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Why do we eat turkey at Christmas, and what are the alternatives?

Editorial Feature

We Brits love our traditions, but how did the turkey nest itself in our Christmas culture, and is this really be the best option for a Christmas feast?

Turkey is synonymous with British Christmas dinner, though the tradition itself, and the bird’s presence on our island nation, is only a few centuries old. In pre-turkey medieval times, wealthy families or celebrating groups would hollow out a loaf and fill it with meaty stew, much like the South African farmer dish bunny chow. Stuffed boar’s heads were favoured on Christmas dining tables in medieval England, and monks would often spend their pennies adorning their Christmas dishes of pies and fish with extravagant, rare spices to mark the birth of their saviour.

Turkeys were brought to our shores in the early 16th century by British merchants, after generations of Mexicans domesticated the birds for human care and consumption. English monarch Henry VIII’s love of turkey meat is assumed to be responsible for the bird’s widespread popularity later on. Yet the difference between Henry VIII and your average modern-day Briton, aside from his exorbitant wealth and penchant for severing his wives’ heads, is the availability of servants to prepare and cook his Christmas turkey. Generations of Britons have toiled over this tricky-to-roast feast, risking food poisoning if they undercook, and an inedible, dried-up dinner if they overcook. Even the best family chefs run into problems mastering the Christmas turkey, as the meat often comes out dry and becomes the tasteless base of gravy, cranberry and red cabbage.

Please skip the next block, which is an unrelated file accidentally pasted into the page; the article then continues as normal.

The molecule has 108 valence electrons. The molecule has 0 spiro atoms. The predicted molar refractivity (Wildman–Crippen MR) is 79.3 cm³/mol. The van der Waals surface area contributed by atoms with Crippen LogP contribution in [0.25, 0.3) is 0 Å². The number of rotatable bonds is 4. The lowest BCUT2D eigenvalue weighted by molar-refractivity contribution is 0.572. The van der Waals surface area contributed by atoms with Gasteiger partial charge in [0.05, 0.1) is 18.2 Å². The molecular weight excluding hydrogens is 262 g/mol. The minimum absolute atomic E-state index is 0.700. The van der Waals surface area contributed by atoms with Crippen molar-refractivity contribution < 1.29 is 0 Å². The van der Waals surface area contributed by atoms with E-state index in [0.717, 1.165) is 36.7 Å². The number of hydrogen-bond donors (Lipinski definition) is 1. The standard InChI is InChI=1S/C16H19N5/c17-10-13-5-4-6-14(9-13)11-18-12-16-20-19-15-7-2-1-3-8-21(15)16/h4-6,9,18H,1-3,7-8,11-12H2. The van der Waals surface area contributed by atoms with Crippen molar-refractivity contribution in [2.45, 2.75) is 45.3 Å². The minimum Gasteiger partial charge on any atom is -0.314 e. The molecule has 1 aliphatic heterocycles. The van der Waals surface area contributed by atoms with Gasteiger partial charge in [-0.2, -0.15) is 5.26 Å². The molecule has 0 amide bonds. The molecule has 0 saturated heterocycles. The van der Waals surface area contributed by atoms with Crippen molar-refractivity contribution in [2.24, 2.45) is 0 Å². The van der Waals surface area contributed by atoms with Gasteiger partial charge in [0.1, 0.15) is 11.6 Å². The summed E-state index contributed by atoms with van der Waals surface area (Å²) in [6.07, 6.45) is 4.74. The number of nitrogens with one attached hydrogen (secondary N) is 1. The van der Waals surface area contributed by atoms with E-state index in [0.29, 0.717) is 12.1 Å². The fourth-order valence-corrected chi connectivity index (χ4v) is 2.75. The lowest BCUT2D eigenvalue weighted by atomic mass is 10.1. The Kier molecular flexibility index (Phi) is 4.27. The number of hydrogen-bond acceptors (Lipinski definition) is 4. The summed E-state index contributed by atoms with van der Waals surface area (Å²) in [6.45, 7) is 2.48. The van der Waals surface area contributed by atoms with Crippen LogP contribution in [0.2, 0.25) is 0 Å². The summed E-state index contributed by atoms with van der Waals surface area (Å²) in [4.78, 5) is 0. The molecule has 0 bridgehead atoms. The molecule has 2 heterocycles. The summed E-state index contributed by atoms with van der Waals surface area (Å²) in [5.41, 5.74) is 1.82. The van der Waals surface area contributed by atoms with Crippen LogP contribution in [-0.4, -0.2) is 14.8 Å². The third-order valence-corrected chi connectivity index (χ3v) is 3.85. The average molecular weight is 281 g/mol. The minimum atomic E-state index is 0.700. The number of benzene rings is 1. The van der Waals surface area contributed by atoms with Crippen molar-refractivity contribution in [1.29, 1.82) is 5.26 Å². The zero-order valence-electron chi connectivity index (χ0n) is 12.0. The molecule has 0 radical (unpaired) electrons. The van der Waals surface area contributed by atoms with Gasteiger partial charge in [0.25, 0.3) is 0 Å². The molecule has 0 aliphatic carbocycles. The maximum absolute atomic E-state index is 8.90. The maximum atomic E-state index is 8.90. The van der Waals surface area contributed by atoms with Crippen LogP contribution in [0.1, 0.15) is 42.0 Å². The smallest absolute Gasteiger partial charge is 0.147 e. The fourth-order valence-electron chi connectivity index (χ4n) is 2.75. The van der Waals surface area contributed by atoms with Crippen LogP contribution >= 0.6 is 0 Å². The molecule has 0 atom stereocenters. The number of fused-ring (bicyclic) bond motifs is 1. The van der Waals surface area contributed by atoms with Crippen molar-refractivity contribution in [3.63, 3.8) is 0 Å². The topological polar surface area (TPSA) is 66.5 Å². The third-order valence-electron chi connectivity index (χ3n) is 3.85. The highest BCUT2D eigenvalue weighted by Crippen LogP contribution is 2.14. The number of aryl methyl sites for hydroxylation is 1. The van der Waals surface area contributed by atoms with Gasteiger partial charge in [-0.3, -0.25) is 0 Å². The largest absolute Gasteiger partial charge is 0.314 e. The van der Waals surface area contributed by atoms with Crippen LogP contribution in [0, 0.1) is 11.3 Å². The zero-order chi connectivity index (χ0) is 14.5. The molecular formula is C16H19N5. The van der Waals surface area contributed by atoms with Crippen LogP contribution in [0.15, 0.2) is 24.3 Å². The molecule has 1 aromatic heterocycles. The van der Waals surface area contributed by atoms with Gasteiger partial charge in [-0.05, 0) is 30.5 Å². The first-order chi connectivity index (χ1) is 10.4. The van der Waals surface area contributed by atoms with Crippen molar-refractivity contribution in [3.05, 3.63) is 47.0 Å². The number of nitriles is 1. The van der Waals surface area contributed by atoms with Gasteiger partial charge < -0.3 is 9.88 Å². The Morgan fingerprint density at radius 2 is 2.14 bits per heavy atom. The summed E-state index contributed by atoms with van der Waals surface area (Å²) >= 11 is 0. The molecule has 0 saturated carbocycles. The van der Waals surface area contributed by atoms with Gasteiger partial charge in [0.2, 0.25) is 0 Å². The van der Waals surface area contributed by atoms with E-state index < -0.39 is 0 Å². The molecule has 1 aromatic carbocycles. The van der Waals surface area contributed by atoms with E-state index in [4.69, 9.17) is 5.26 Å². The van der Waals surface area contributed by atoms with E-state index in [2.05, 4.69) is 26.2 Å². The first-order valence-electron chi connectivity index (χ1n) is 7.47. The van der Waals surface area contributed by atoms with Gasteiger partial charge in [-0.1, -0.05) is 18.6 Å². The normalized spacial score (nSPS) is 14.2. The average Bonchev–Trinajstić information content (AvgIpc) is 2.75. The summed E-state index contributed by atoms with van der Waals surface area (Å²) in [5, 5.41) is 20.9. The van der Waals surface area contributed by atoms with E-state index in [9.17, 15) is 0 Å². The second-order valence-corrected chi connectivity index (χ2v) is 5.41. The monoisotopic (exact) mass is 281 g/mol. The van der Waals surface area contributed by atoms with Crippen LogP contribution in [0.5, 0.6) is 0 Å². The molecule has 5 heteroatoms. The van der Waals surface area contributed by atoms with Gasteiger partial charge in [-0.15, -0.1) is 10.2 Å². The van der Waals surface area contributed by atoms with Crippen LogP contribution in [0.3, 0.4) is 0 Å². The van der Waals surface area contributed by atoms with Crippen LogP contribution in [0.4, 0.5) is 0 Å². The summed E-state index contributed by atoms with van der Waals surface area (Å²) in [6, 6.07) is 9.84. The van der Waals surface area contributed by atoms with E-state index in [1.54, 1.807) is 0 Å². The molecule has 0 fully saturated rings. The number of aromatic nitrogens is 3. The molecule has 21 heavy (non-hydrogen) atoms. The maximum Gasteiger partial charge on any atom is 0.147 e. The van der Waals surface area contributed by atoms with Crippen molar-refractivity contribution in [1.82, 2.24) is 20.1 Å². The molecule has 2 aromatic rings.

It’s unsurprising then that families often opt for the more expensive turkey crown, or indeed a pre-roasted bird, to circumvent these issues. There are, however, a wealth of other Christmas feast options for those who want to break with tradition or experiment with other, often overlooked alternatives. For smaller Christmas dinners, partridges and pheasant make outstanding meals with distinct gamey flavours, which can be complemented with wine and cinnamon jus or a Christmassy chestnut stuffing.

If cooking for vegetarian relatives, a nut roast is a fantastic option that will have even the hardcore carnivores sticking their forks into it. There are great options for nut roasts using cranberry and pistachio, butternut squash and pecans, and mushrooms and chestnuts. These can be labour-intensive dishes if you’re only cooking for one or two veggies or vegans, so buying a pre-prepared supermarket version is advised, unless you fancy yourself as a Nigella or Heston as soon as the apron’s out.

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